One other factor is involved. Freed from the rigors of a winter week in Kansas City, conference schools can now head off to tournaments in Hawaii, California, New York, Florida and Arizona. Dangling the likelihood of such trips before a prospect is one way of gaining an edge in increasingly competitive recruiting battles.
Naomi James, who arrived back in England last week aboard a new 53-foot yacht, Express Crusader, 272 days after departing on her solo circumnavigation of the world, started sailing only 2½ years ago and had no experience in long, single-handed voyages until she set out to surpass the record of the late Sir Francis Chichester. The 29-year-old Kingswear housewife not only broke Sir Francis' record by two days, but also made the longest nonstop sail by a woman, 14,000 miles from Cape Town to the Falkland Islands. Overall, she spent only five days in port, including 60 hours for repairs in Cape Town and Port Stanley in the Falk-lands. Her worst moment came when she capsized in a storm off Cape Horn. "My rigging was smashed," she says, "and my radio out of action. The radio's not important, because no one can help you at Cape Horn. But I just couldn't face going back, so I decided to carry on."
In her free time at sea, she read books on antiques, listened to Olivia Newton-John tapes and carved chess pieces. She was not lonely, because she says she felt the presence of her husband Rob, who had earlier crewed in the Whitbread Round the World Race in which his boat finished 12th.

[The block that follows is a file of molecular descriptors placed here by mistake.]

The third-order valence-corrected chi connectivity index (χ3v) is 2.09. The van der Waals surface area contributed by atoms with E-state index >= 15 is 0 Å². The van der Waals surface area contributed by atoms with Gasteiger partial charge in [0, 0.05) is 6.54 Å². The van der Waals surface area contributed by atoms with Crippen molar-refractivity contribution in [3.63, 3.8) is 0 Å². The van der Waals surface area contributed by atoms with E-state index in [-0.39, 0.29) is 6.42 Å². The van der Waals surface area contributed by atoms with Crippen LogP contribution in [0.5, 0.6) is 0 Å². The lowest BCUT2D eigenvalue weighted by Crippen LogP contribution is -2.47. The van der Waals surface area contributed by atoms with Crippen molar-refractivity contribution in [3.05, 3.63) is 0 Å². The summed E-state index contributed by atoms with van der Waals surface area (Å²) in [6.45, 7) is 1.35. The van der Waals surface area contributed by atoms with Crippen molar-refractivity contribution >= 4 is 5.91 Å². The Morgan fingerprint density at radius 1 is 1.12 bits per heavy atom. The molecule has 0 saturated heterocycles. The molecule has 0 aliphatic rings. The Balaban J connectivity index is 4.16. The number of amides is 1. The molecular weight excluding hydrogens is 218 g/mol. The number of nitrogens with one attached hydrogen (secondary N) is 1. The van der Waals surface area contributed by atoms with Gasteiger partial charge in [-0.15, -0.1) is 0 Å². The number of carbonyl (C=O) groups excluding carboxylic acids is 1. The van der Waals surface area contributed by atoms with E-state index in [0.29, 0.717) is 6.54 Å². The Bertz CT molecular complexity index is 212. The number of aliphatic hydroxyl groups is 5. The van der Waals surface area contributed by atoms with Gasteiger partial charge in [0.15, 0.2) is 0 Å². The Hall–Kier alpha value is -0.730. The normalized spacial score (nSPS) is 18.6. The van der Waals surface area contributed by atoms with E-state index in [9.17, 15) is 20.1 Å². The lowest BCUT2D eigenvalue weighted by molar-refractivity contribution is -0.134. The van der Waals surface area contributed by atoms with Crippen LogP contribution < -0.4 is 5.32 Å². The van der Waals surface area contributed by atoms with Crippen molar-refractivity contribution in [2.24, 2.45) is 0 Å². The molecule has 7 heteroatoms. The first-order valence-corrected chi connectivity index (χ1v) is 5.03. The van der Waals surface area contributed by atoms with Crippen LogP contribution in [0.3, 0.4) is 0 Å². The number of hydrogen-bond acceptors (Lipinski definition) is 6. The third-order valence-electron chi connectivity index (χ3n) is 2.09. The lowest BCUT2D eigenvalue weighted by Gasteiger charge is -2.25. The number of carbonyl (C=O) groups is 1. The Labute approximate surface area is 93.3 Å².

Upon Mrs. James' arrival home, she was greeted at dockside by her husband and by her amazed mother, who said, "Normally, Naomi can't find her way out of a paper bag. When she went into Woolworth's as a kid, she always got lost."
RECORD OF THE MONTH CLUB
In three glorious months in 1942, Gunder Haegg of Sweden set 10 world records at distances between 1,500 and 5,000 meters. Henry Rono has not matched that achievement, but last week in Vienna, by adding the world record in the 10,000 to those he set in the 5,000 (April 8) and the 3,000-meter steeplechase (May 13), he became the first to simultaneously hold these three records, a staggering achievement.
His time of 27:22.5 for the 10,000 broke by eight seconds the record held by Samson Kimobwa, his fellow Kenyan and Washington State teammate. Competing on the Vienna Cricket Club's new Polytan track, Rono was paced for the first 3,000 meters by Jos Hermens of Holland, a world-record holder (20 km., one-hour run) in his own right. Rono, who was reeling off laps of between 65 and 67 seconds, took the lead at 5,000 meters and blazed home with a 57-second final 400 meters.
It would be nice to report that thousands cheered, but last Sunday Austria was playing Brazil in a World Cup match in Argentina, and Viennese sports fans were glued to TV sets. In truth, only 500 cheered—but what a privileged few.